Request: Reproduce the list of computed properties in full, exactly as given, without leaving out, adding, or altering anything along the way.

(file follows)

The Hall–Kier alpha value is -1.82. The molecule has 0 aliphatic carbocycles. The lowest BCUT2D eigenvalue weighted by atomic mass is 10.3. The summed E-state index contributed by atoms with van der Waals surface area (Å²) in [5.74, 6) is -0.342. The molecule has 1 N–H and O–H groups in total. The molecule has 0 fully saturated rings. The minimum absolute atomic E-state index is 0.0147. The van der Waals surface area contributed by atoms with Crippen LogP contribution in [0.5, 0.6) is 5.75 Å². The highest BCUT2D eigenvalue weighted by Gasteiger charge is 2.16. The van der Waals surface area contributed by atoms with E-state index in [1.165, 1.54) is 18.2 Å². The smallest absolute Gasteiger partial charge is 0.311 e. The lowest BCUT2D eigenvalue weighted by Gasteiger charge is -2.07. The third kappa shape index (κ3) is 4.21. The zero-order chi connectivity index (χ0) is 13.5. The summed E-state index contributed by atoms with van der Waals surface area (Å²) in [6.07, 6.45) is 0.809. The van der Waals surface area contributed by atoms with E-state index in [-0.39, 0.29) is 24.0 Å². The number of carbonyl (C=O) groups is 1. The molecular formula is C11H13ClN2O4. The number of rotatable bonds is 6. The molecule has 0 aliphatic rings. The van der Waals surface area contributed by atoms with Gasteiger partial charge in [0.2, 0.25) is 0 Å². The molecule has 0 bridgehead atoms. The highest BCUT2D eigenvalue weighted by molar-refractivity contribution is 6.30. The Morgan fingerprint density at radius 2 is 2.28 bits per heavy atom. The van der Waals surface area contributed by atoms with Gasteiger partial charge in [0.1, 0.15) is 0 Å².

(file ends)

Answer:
The Hall–Kier alpha value is -1.82. The molecule has 0 aliphatic carbocycles. The lowest BCUT2D eigenvalue weighted by atomic mass is 10.3. The summed E-state index contributed by atoms with van der Waals surface area (Å²) in [5.74, 6) is -0.342. The molecule has 1 N–H and O–H groups in total. The molecule has 0 fully saturated rings. The minimum absolute atomic E-state index is 0.0147. The van der Waals surface area contributed by atoms with Crippen LogP contribution in [0.5, 0.6) is 5.75 Å². The highest BCUT2D eigenvalue weighted by Gasteiger charge is 2.16. The van der Waals surface area contributed by atoms with E-state index in [1.165, 1.54) is 18.2 Å². The smallest absolute Gasteiger partial charge is 0.311 e. The lowest BCUT2D eigenvalue weighted by Gasteiger charge is -2.07. The third kappa shape index (κ3) is 4.21. The zero-order chi connectivity index (χ0) is 13.5. The summed E-state index contributed by atoms with van der Waals surface area (Å²) in [6.07, 6.45) is 0.809. The van der Waals surface area contributed by atoms with E-state index in [-0.39, 0.29) is 24.0 Å². The number of carbonyl (C=O) groups is 1. The molecular formula is C11H13ClN2O4. The number of rotatable bonds is 6. The molecule has 0 aliphatic rings. The van der Waals surface area contributed by atoms with Gasteiger partial charge in [0.2, 0.25) is 0 Å². The molecule has 0 bridgehead atoms. The highest BCUT2D eigenvalue weighted by molar-refractivity contribution is 6.30. The Morgan fingerprint density at radius 2 is 2.28 bits per heavy atom. The van der Waals surface area contributed by atoms with Gasteiger partial charge in [0.1, 0.15) is 0 Å².